Washington, Oct. 18: The White House was in a state of near siege yesterday as it emerged that Karl Rove, President George W. Bush’s key adviser, will almost certainly step down if he is indicted in the investigation into the leak of a CIA agent’s identity.
With all Washington holding its breath for the results of the investigation, a source close to Rove told Time magazine that cutting his ties to the White House would allow him to fight “any charges”. This is the first time the administration has acknowledged the political peril it faces from the investigation.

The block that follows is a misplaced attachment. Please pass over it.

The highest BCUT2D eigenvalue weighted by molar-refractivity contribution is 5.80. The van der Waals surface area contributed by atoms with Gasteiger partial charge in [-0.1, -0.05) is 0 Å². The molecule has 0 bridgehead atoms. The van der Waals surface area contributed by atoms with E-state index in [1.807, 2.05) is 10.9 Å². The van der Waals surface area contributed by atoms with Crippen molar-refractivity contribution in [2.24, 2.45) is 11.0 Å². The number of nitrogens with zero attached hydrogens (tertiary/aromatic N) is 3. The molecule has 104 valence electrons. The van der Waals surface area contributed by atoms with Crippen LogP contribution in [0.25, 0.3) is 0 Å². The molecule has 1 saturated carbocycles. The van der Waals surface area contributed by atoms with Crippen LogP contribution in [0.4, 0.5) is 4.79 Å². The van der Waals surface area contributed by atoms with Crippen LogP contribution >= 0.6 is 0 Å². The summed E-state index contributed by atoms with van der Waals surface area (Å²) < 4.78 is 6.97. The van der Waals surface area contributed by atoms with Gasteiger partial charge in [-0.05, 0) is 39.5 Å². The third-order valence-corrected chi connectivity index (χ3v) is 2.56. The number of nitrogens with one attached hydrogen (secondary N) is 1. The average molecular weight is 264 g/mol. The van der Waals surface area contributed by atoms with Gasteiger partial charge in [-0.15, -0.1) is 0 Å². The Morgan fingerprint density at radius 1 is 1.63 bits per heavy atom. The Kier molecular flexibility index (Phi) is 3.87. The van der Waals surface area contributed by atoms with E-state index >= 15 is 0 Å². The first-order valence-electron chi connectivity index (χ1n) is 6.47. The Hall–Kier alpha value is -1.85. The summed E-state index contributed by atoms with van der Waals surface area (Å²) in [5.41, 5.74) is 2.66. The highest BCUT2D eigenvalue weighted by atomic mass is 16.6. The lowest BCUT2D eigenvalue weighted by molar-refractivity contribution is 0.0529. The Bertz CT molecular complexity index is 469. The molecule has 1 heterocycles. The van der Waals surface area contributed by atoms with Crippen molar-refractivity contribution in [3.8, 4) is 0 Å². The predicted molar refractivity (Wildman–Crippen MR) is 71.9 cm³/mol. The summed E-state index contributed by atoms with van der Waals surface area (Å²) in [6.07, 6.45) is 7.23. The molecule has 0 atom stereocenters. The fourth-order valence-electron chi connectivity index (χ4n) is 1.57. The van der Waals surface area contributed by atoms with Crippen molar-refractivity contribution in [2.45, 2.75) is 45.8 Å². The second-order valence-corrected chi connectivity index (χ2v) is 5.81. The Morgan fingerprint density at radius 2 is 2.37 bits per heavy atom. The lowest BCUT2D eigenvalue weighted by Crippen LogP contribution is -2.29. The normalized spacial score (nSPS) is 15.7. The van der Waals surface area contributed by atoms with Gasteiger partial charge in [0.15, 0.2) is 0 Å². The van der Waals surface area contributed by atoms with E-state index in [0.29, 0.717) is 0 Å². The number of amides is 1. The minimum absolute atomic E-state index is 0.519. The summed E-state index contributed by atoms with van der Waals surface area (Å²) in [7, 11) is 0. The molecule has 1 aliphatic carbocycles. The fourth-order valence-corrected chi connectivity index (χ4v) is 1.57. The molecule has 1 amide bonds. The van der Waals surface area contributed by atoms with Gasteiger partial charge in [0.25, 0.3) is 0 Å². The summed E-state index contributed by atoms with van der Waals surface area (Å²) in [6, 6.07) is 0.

The federal prosecutor heading the investigation is to release his findings any day, after two years of inquiries into several of the Bush administration’s most senior aides. The key figures are Rove and Lewis “Scooter” Libby, vice-president Dick Cheney’s chief-of-staff.
An alternative scenario is that the two aides would go on unpaid leave if indicted. But this is seen as less likely as the White House would face an outcry if Bush did not formally sever his ties with his key strategist. Rove’s official title, White House deputy chief of staff, hides a broad and influential role overseeing key decisions. To lose him would be a terrible blow for Bush as the White House struggles to counter a six-week run of disastrous news.